In the General Election in 1918 men away from their home were allowed to vote for the first time.
How? Well an Act of Parliament passed on6 February 1918 allowed service men and other men who were away from home on election day to cast their vote in their home constituency.
Medal card index for H Siddle, KOYLI
The absentee voters had to register their applications before 18 August 1918 to be allowed to vote and the first of the Absent Voters Lists was published in October 1918.
Wakefield Family History Sharing has transcribed the Absent Voters List for Wakefield mainly as it is a very useful tool for finding a soldiers regiment and service number, be it only good for those young men over 21 years of age (men under 21 years of age were not given the vote until much later, as were women), and don’t forget the first one was in 1918, so no point in looking for a soldier before that date!
Why would I need to look on such a list. Well, you know great uncle George served and was KIA in WW1, but what you don’t know in which branch of the armed forces he served in. The Commonwealth War Graves Commission website can’t help you in your search as he has a common name, which means there are lots of entries and some have no specific family information. It is now that a service number and regiment comes in very handy.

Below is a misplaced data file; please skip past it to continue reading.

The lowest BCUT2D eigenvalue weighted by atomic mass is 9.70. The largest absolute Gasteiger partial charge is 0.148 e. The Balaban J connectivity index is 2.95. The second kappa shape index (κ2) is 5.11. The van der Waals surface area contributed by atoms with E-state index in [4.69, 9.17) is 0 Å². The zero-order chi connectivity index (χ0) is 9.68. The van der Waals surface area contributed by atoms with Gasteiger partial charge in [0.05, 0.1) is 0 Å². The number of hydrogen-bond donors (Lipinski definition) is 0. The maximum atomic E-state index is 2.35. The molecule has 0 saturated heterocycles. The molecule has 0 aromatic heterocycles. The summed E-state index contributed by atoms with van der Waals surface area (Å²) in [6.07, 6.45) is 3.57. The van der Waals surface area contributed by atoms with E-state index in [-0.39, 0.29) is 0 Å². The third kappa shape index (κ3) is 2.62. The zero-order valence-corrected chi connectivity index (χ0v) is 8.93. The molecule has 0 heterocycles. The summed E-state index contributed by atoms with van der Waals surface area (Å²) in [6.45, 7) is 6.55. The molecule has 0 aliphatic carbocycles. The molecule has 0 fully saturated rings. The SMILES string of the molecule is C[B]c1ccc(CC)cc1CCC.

What information can the Wakefield Absent Voters List tell me? Firstly, the lists are divided into Polling Districts. Each district is then in street order and it is here you will find your man with his regiment and service number which will help you when looking on the CWGC to find the right man.
Not only will this newly found information aid your CWGC search but will also help when looking for service records, medal cards etc. Sometimes you have to go sideways to go forward!.
One thing I will mention is that it was not until c1920 that each individual service man was given a unique number. Prior to then if a serviceman changed his regiment, he changed his number too.
You know have the information you need to find the grave or memorial of your relative and, if it survives the service records too – so if you have a WW1 soldier from Wakefield the Absent Voters List page is worth a visit.
Wakefield 1918 Absent Voters List can be found here
Leeds City Council did have a searchable version of their Absent Voters List containing over 50,000 enlisted men but unlike the Wakefield transcription there are no addresses. For further information you have to go to Leeds Library.